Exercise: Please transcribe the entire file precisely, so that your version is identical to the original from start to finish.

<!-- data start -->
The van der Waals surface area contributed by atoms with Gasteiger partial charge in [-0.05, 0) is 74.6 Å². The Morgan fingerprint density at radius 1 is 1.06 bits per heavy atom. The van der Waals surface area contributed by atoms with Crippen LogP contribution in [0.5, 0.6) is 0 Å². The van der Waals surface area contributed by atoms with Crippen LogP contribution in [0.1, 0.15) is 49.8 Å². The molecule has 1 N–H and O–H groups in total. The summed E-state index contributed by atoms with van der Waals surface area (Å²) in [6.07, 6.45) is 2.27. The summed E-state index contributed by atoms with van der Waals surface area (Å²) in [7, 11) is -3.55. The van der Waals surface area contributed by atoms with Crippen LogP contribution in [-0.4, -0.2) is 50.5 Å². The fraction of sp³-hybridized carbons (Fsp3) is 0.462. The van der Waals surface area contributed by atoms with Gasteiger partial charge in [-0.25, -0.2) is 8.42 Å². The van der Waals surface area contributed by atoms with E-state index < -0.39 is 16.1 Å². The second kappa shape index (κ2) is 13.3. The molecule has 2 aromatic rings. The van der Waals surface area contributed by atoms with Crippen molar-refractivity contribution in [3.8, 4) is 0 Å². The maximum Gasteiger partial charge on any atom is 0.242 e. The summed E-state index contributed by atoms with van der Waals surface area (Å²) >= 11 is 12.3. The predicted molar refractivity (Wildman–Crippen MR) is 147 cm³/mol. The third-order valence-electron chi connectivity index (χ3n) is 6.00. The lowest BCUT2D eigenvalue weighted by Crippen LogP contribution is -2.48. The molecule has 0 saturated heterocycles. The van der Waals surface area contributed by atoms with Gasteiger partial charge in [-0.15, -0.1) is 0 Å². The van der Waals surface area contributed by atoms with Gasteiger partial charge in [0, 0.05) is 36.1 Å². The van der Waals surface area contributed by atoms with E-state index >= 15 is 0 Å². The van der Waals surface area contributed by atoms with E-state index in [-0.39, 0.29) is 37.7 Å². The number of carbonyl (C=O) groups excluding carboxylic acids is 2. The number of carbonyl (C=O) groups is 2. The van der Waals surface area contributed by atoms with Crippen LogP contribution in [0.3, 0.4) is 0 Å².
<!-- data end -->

The van der Waals surface area contributed by atoms with Gasteiger partial charge in [-0.05, 0) is 74.6 Å². The Morgan fingerprint density at radius 1 is 1.06 bits per heavy atom. The van der Waals surface area contributed by atoms with Crippen LogP contribution in [0.5, 0.6) is 0 Å². The van der Waals surface area contributed by atoms with Crippen LogP contribution in [0.1, 0.15) is 49.8 Å². The molecule has 1 N–H and O–H groups in total. The summed E-state index contributed by atoms with van der Waals surface area (Å²) in [6.07, 6.45) is 2.27. The summed E-state index contributed by atoms with van der Waals surface area (Å²) in [7, 11) is -3.55. The van der Waals surface area contributed by atoms with Crippen LogP contribution in [-0.4, -0.2) is 50.5 Å². The fraction of sp³-hybridized carbons (Fsp3) is 0.462. The van der Waals surface area contributed by atoms with Gasteiger partial charge in [-0.25, -0.2) is 8.42 Å². The van der Waals surface area contributed by atoms with E-state index < -0.39 is 16.1 Å². The second kappa shape index (κ2) is 13.3. The molecule has 2 aromatic rings. The van der Waals surface area contributed by atoms with Crippen molar-refractivity contribution in [3.8, 4) is 0 Å². The maximum Gasteiger partial charge on any atom is 0.242 e. The summed E-state index contributed by atoms with van der Waals surface area (Å²) >= 11 is 12.3. The predicted molar refractivity (Wildman–Crippen MR) is 147 cm³/mol. The third-order valence-electron chi connectivity index (χ3n) is 6.00. The lowest BCUT2D eigenvalue weighted by Crippen LogP contribution is -2.48. The molecule has 0 saturated heterocycles. The van der Waals surface area contributed by atoms with Gasteiger partial charge in [-0.15, -0.1) is 0 Å². The van der Waals surface area contributed by atoms with Gasteiger partial charge in [0, 0.05) is 36.1 Å². The van der Waals surface area contributed by atoms with E-state index >= 15 is 0 Å². The van der Waals surface area contributed by atoms with E-state index in [-0.39, 0.29) is 37.7 Å². The number of carbonyl (C=O) groups excluding carboxylic acids is 2. The number of carbonyl (C=O) groups is 2. The van der Waals surface area contributed by atoms with Crippen LogP contribution in [0.3, 0.4) is 0 Å².